This recipe is served with a mint parsley pesto. But almost any pesto will do and it’s also optional. Most pestos are packed with flavor and a small amount can go a long way. You will probably have leftover and that’s OK too, because it freezes well. Place it in individual ice cube trays and freeze. Once frozen, pop out the cubes and store in a freezer bag.
Rack of Lamb with Pesto
Serves: 2 to 3
Preparation time: 25 minutes
Total time: 1 hour (plus marinating time)
1 rack of lamb, Frenched if desired (about 11/4 pounds)
2 tablespoons fresh oregano, chopped
2 tablespoons fresh parsley, chopped
2 tablespoons shallots, minced
Zest and juice from 1 lemon
1 large clove garlic, peeled, then minced
1 teaspoon salt
1/2 teaspoon black pepper
1/2 cup packed fresh mint leaves
1/2 cup packed fresh parsley leaves, chopped
2 tablespoons walnuts or pine nuts, toasted
2 large fresh garlic cloves, peeled
1 tablespoon lemon juice
1/3 cup Parmesan cheese, grated
1/2 cup olive oil
Salt and freshly ground black pepper to taste
1 tablespoon olive oil canola oil
1/3 cup white wine, optional
1 tablespoon balsamic vinegar, optional
Cut the rack of lamb in half so you have two pieces with four bones each.
Place both in a plastic bag. Whisk together all the marinade ingredients and pour over the lamb. Seal bag. Refrigerate at least 2 hours and up to overnight.
Make the pesto. Place the mint and parsley leaves, walnut or pine nuts, garlic and lemon juice in a food processor. Pulse to mince the mixture. Add the Parmesan and pulse again. With the processor on, slowly add the olive oil in a steady stream. If the mixture is too thick you can thin with a little water or more oil. Add salt and pepper to taste. Transfer to a small bowl. Cover and refrigerate until ready to serve.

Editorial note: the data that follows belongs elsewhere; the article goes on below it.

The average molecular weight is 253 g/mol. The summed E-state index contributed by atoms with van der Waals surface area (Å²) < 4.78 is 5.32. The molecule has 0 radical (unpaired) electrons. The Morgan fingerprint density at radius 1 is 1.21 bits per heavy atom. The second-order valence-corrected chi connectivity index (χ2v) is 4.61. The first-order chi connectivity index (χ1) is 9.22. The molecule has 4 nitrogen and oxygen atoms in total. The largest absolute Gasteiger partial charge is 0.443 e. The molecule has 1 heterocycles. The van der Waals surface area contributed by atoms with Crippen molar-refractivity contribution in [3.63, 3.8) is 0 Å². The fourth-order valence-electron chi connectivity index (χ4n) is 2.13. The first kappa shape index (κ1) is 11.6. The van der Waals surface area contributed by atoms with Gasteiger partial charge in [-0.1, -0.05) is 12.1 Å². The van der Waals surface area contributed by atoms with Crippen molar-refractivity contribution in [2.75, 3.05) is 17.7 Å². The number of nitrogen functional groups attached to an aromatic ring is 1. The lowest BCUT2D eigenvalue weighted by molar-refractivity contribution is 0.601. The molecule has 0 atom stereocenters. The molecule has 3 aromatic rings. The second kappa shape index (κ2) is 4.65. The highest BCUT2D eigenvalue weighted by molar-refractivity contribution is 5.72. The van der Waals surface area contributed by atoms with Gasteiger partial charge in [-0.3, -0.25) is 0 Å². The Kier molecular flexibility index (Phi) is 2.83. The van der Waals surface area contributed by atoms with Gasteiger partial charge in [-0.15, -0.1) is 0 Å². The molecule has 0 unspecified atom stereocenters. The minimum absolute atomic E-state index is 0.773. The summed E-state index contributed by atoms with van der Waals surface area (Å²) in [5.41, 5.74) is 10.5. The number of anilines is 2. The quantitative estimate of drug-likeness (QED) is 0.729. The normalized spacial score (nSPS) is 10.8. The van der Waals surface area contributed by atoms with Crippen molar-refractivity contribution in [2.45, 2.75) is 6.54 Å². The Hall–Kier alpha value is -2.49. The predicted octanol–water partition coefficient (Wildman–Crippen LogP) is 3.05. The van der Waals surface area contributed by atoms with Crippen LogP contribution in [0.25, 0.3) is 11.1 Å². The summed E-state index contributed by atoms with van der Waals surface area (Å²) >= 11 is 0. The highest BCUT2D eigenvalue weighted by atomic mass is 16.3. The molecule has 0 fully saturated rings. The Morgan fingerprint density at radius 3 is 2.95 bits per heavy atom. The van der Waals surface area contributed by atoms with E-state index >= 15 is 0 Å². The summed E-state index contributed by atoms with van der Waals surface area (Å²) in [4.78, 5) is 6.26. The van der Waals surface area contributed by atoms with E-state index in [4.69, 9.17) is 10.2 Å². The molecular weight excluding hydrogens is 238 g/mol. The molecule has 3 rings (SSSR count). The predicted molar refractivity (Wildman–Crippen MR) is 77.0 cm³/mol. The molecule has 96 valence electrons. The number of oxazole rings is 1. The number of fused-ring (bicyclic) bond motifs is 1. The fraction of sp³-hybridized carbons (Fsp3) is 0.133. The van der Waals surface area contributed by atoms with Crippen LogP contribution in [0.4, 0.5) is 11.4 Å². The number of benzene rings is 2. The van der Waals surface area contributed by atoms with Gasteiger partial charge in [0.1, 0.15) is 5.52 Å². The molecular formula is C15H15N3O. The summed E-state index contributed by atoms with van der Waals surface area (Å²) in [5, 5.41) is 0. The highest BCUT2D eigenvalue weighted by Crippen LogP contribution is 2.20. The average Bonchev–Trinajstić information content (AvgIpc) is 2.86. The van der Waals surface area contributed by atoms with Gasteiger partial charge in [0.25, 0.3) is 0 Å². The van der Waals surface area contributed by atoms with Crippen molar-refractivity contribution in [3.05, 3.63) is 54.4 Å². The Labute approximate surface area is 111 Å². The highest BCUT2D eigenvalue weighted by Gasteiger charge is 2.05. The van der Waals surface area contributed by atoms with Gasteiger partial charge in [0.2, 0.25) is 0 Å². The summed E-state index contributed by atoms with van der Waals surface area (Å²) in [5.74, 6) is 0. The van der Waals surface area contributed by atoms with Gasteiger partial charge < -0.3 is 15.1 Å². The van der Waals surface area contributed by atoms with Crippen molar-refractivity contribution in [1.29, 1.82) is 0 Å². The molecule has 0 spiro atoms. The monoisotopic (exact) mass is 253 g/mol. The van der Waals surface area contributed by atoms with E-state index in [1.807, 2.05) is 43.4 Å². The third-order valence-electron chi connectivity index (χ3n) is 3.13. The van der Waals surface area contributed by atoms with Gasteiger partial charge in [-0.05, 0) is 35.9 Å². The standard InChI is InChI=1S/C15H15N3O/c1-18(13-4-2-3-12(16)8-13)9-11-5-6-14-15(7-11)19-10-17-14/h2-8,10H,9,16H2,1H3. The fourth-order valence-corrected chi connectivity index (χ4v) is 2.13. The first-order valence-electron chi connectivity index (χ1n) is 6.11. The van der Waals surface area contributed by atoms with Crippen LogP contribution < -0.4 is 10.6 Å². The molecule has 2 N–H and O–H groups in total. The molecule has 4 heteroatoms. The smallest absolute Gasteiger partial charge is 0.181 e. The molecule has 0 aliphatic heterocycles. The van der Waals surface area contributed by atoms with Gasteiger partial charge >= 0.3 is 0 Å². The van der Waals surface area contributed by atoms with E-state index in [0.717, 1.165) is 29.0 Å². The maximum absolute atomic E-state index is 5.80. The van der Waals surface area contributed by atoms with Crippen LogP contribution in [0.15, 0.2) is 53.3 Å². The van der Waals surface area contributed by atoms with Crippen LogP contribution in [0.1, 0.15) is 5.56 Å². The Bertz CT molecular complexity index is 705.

Remove the lamb and the pesto from the refrigerator and let stand for 1 hour before cooking.
Preheat the oven to 400 degrees. Remove the lamb from the marinade and brush off any garlic and herbs — they will burn in the pan and in the oven — and pat the lamb dry with paper towels.
In a large oven-proof skillet, heat 1 tablespoon olive oil over medium-high heat. Once hot, add both lamb pieces, fat-side down. Brown the lamb for about 5 minutes. Turn over and transfer the skillet to the oven. Cook about 15 to 20 minutes or until the lamb registers 120 degrees on an instant-read thermometer for medium-rare. Or cook it to your desired temperature.
Carefully remove from the oven, transfer the lamb to platter, tent with foil and let rest 10 minutes. While the lamb rests, it will continue to cook and the internal temperature will rise.
If desired, you can make a pan sauce. Using the same skillet, add the wine and cook over medium heat. Bring to a boil while scraping up any bits on the bottom of the pan. Stir in the balsamic vinegar and heat 1 minute. Strain sauce.
To serve: Arrange the lamb on a platter and drizzle with some pan sauce and a few spoonfuls of pesto. Or cut lamb into individual chops and serve.
From and tested by Susan M. Selasky for the Free Press Test Kitchen.
542 calories (55 percent from fat), 33 g fat (11 g saturated fat), 1 g carbohydrates, 57 g protein, 561 mg sodium, 188 mg cholesterol, 0 g fiber.